A silhouette of Brett and Heather kissing from their walkthrough at the Key Bridge Marriott.
Last year, I had the privilege of photographing Heather and Brett Pocorobba for their engagement and wedding. I am not a traditional wedding photographer, but they wanted a real street vibe to their collection, so it was a good fit.
As we discussed the project, I suggested a series of street engagement shots, one every month. The idea was to show the evolution of their relationship as they moved towards marriage. It was kind of a crazy fun idea, and made it interesting from an artistic perspective. Heather and Brett are big fans of art (Brett is the bassist for DC rock band Skip House
) and they really liked the concept.
I think we caught some street style in this, but we also evolved beyond that too. Looking back at the project, we added
sense of style to the classic engagement shoot that’s not quite street, but definitely beyond the usual soft white engagement picture.
The following photos show the project month by month, each with a little side story. Because people always ask about equipment, these shots were taken with a variety of Nikon cameras, including a D810, D750, and Df. If a unique lens was used, I note that. Otherwise, assume the shot was taken with a Sigma Art 35, Zeiss Planar 50, or a Nikon 85 (1.8 version) lens.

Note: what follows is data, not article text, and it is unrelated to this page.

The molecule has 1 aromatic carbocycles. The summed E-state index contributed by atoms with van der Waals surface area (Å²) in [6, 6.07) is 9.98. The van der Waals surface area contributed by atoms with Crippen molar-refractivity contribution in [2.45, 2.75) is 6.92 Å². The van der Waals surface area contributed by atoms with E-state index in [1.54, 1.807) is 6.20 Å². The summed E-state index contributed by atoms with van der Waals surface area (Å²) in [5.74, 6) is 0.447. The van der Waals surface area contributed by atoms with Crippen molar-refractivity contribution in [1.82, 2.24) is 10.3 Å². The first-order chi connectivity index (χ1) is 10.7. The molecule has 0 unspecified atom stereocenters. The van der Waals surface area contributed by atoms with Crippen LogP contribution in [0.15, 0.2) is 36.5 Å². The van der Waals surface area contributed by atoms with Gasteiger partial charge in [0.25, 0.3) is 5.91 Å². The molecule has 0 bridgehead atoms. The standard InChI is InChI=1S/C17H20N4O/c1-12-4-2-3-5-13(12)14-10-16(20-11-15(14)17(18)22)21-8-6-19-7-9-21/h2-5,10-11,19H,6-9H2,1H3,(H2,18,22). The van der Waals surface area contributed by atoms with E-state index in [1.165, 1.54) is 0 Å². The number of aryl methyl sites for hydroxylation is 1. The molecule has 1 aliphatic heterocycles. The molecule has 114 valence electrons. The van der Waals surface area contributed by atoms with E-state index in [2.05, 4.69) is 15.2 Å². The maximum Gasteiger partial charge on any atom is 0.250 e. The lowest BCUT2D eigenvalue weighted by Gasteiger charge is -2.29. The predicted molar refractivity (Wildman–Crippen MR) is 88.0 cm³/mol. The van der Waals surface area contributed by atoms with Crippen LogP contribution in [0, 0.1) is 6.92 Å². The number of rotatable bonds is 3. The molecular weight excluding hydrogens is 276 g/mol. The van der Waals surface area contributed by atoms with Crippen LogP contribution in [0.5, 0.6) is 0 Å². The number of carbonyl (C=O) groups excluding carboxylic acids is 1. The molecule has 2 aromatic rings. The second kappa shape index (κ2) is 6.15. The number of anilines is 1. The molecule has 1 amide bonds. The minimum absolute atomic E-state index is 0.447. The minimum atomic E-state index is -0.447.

Love Transcends the Rain.
I took this outside of St. Elmo’s coffee in Alexandria, right after we agreed to work together. Since it had just rained, and we were executing a street-themed concept, capturing a kiss in a puddle offered a great way to set the tone for the project.
The National Cathedral
A classic engagement moment, ring included.
added a sense of grounding to the series. First, it was cold out, so yeah, we wanted to shoot indoors. The open, almost universalist spiritual nature of the building made it welcoming. And of course the soft reddish purple light was perfect for Valentine’s Day.
The Journey Together – If you follow my work, you’ll definitely see some familiar themes, with Heather and Brett framed by symmetry and isolated from crowds that may be present.
This one is really about intentional light and dark contrast with the couple featured in the light. Many spiritual overtones to this photo, one with a grand sense of scale.
Rock Star Couple
It was still cold outside so we went to the National Gallery of Art
. And boy did we get a sense of avant garde style and power from the couple. These are not your usual engagement shoots. They look chic and cool. These shots may have been my favorite from the whole series with the tunnel shot as my favorite portrait of Heather and Brett from the project.
Steamy! More of a sensual shot.
Love the stairs at NGA, shot with a little fisheye effect compliments of Nikon’s killer 14-24 mm lens.
Hello, Beatles! An intentional take on the fab four’s penchant for staircases.
Classic engagement shoot, again with a sense of grand scale thanks to the Capitol Columns.
We finally got outside in April, and went to the National Arboretum
for our next shoot. I even brought in some lights to get some stronger classic engagement pics. While I like this shoot, it lacked the street portrait and scene edge that the other pics in the series have. If this were music, then these are your top 40 pop songs.